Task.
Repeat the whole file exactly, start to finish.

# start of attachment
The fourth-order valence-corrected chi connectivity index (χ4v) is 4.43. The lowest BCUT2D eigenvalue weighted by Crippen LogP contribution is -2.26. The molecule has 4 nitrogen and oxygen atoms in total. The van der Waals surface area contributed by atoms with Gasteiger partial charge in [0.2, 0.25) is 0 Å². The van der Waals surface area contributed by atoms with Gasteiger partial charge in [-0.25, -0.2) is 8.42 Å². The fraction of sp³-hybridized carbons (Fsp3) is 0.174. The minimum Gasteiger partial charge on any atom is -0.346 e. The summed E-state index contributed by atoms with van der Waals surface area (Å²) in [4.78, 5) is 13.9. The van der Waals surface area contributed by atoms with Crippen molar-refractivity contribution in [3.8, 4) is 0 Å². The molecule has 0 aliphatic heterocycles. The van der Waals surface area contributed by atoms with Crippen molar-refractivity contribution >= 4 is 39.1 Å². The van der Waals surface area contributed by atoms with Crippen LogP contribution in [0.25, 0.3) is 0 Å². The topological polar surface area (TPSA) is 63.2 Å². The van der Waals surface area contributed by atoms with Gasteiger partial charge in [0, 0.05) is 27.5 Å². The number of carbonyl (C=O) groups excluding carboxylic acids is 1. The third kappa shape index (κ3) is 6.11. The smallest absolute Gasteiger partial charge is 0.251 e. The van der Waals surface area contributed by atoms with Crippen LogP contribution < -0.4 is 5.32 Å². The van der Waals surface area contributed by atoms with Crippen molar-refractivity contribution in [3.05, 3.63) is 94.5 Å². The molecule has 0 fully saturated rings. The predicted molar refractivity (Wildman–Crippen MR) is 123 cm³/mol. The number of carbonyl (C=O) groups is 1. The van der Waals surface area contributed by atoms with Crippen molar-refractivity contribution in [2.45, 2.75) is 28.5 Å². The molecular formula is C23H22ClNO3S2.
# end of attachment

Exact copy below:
The fourth-order valence-corrected chi connectivity index (χ4v) is 4.43. The lowest BCUT2D eigenvalue weighted by Crippen LogP contribution is -2.26. The molecule has 4 nitrogen and oxygen atoms in total. The van der Waals surface area contributed by atoms with Gasteiger partial charge in [0.2, 0.25) is 0 Å². The van der Waals surface area contributed by atoms with Gasteiger partial charge in [-0.25, -0.2) is 8.42 Å². The fraction of sp³-hybridized carbons (Fsp3) is 0.174. The minimum Gasteiger partial charge on any atom is -0.346 e. The summed E-state index contributed by atoms with van der Waals surface area (Å²) in [4.78, 5) is 13.9. The van der Waals surface area contributed by atoms with Crippen molar-refractivity contribution in [3.8, 4) is 0 Å². The molecule has 0 aliphatic heterocycles. The van der Waals surface area contributed by atoms with Crippen molar-refractivity contribution >= 4 is 39.1 Å². The van der Waals surface area contributed by atoms with Crippen LogP contribution in [0.25, 0.3) is 0 Å². The topological polar surface area (TPSA) is 63.2 Å². The van der Waals surface area contributed by atoms with Gasteiger partial charge in [0, 0.05) is 27.5 Å². The number of carbonyl (C=O) groups excluding carboxylic acids is 1. The third kappa shape index (κ3) is 6.11. The smallest absolute Gasteiger partial charge is 0.251 e. The van der Waals surface area contributed by atoms with Crippen LogP contribution < -0.4 is 5.32 Å². The van der Waals surface area contributed by atoms with Crippen molar-refractivity contribution in [3.05, 3.63) is 94.5 Å². The molecule has 0 fully saturated rings. The predicted molar refractivity (Wildman–Crippen MR) is 123 cm³/mol. The number of carbonyl (C=O) groups is 1. The van der Waals surface area contributed by atoms with Crippen molar-refractivity contribution in [2.45, 2.75) is 28.5 Å². The molecular formula is C23H22ClNO3S2.